You need a speed rope. They cost less than $10.  The thin cable is easy to turn fast so you can spin the rope quickly.

Here are a few pointers to getting the hang of it if you haven’t jumped rope since the fourth grade.

Keep your arms low on your sides and turn the rope with your wrists only, not your whole arms.  You want to jump exactly once per rotation and avoid that “double bounce” thing that a lot of people do when they start.  In order to do that, it means you need to spin the rope quickly so that it passes under your feet in time.

You’ll need to have great posture with your core tight and your shoulders down and back in order to jump rope smoothly.  Just like running!

Be sure that you are landing and taking off on your forefeet.  Don’t crash down flatfooted or with your heels.

A great routine to start off with is one I borrowed from pro athlete Sarah Brown.  Often sidelined with Achilles injuries, Brown and her coach had to come up with ways for her to get her explosive speedwork in without so many risky sprint sessions on the track.

Her routine is 10 jumps with both feet, 10 with only the left, 10 with only the right, and then 20 jumps alternating feet.  Aim for 3 to 5 sets of these allowing for short rests in between sets if you need it.  The entire thing takes less than 10 minutes and is perfect right after an easy run.

When you get bored with that, add in some high knees, jacks, front-to-backs, and side to side moves. Have fun and play with it!

There are tons of jump roping videos on YouTube and here’s one that talks about all the benefits from a super fit dude that can do all the tricks! (Or mute it if you just want to watch a buff guy jumping on the beach!)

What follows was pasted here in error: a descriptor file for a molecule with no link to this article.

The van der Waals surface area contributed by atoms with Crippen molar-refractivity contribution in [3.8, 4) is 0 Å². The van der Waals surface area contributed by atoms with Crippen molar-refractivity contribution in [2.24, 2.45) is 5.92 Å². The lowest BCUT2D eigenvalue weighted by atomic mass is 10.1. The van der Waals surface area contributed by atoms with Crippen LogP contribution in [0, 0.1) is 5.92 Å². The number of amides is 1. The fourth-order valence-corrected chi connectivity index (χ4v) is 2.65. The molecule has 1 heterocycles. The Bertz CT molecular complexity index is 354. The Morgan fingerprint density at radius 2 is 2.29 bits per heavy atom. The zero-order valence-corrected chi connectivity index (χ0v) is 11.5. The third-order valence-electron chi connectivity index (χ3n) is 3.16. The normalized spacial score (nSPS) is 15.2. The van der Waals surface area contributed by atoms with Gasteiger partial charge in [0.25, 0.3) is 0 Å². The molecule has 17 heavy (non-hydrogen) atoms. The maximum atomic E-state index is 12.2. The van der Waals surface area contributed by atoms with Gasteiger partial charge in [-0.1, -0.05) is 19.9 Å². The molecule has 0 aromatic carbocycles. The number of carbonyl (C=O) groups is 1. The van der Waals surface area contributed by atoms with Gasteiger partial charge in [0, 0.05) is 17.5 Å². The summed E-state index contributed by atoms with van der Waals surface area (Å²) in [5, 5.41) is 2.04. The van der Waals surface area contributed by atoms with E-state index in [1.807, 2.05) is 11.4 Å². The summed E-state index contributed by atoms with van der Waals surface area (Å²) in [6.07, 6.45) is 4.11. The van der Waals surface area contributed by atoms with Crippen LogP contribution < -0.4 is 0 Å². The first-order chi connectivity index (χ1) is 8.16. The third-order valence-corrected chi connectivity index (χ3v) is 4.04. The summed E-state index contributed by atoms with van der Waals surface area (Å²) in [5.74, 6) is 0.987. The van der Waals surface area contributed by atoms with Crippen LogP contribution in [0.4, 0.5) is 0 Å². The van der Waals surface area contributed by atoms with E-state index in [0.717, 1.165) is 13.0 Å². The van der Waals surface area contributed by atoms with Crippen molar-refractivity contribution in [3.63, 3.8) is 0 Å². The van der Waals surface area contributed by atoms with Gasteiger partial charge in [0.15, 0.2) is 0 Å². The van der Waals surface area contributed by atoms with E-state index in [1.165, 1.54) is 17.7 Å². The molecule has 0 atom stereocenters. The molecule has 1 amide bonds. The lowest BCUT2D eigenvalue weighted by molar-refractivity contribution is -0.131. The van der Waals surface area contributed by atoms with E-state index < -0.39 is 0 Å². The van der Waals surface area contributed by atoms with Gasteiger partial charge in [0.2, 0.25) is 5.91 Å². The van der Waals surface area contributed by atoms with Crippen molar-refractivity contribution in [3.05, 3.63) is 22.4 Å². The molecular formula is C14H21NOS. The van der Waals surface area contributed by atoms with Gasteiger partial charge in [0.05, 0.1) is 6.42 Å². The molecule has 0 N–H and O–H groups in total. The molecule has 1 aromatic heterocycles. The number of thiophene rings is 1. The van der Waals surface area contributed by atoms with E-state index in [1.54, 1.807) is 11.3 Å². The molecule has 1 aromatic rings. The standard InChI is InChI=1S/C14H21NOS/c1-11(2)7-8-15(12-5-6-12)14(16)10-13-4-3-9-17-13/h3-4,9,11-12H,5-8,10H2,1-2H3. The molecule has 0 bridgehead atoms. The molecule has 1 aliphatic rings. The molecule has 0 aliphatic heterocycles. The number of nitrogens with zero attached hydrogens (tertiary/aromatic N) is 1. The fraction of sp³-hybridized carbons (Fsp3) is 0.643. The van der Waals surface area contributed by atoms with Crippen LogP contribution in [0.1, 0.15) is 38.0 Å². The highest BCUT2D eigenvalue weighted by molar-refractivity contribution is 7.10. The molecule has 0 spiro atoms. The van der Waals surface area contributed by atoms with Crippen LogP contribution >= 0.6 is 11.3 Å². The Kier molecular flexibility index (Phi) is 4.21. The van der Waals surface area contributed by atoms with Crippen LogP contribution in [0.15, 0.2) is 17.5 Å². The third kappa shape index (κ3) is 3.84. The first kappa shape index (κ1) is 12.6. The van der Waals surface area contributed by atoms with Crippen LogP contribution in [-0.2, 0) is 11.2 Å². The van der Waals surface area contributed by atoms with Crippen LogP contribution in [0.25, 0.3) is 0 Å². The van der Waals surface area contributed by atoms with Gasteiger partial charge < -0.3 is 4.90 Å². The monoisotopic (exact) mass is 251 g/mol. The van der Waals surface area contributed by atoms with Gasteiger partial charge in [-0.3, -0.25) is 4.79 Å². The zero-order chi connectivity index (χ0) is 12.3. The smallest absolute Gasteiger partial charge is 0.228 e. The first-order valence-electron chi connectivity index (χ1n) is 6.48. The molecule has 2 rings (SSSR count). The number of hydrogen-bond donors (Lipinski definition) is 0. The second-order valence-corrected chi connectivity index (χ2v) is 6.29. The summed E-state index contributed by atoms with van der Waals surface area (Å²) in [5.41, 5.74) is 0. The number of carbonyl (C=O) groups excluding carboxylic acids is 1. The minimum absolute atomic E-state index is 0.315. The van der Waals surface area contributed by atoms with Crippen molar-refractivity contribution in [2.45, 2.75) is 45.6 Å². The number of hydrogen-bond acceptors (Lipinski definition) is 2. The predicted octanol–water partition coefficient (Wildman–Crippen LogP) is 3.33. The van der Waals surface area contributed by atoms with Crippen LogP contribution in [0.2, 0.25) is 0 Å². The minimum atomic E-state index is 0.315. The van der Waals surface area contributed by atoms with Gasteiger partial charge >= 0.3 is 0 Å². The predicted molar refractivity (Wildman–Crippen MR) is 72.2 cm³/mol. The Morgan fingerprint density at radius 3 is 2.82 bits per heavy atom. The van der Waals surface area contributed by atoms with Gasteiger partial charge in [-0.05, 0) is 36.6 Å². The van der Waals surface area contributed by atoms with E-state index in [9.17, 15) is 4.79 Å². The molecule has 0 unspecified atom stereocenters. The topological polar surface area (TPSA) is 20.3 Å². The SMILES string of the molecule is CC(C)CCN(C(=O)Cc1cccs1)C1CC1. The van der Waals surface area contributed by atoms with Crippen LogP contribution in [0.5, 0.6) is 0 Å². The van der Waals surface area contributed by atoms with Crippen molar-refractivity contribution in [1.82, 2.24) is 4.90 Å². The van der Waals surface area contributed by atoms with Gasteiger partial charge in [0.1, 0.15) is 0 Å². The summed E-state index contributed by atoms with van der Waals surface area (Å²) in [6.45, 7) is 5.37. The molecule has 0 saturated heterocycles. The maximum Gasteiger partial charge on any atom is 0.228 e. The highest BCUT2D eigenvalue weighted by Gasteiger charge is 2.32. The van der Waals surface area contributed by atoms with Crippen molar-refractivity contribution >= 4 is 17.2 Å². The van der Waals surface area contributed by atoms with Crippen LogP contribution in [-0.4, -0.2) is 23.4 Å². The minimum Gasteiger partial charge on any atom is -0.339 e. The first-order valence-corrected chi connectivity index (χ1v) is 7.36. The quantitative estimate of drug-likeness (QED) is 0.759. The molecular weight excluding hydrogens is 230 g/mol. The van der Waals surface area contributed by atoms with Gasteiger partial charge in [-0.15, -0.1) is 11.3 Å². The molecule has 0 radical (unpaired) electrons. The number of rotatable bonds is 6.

I keep my jump rope right next to the front door and after I get back from a run, I’ll grab a drink of water, and then jump for a few minutes.

Of course, just like with running, you can get carried away with too much of a good thing.  If you go too hard too soon with your new toy, you’re going to end up hurt, so go easy on it at first.

The routine I’ve described is fairly low impact since you are only jumping a few inches off the ground, typically much less than you would running, so you can jump rope several times a week without adding much more stress to your training.  But add a heavier rope, throw in some double unders, and you are changing this into a high-impact exercise that requires recovery time, so be sure to factor that in.

For now, I’m just keeping it simple as the marathon miles are starting to add up.  But if a few minutes a few times a week are all it takes to make me a stronger, more powerful runner, then I’ll take Van Halen’s advice and jump!

 

My Favorite Vegan Pancakes and Waffles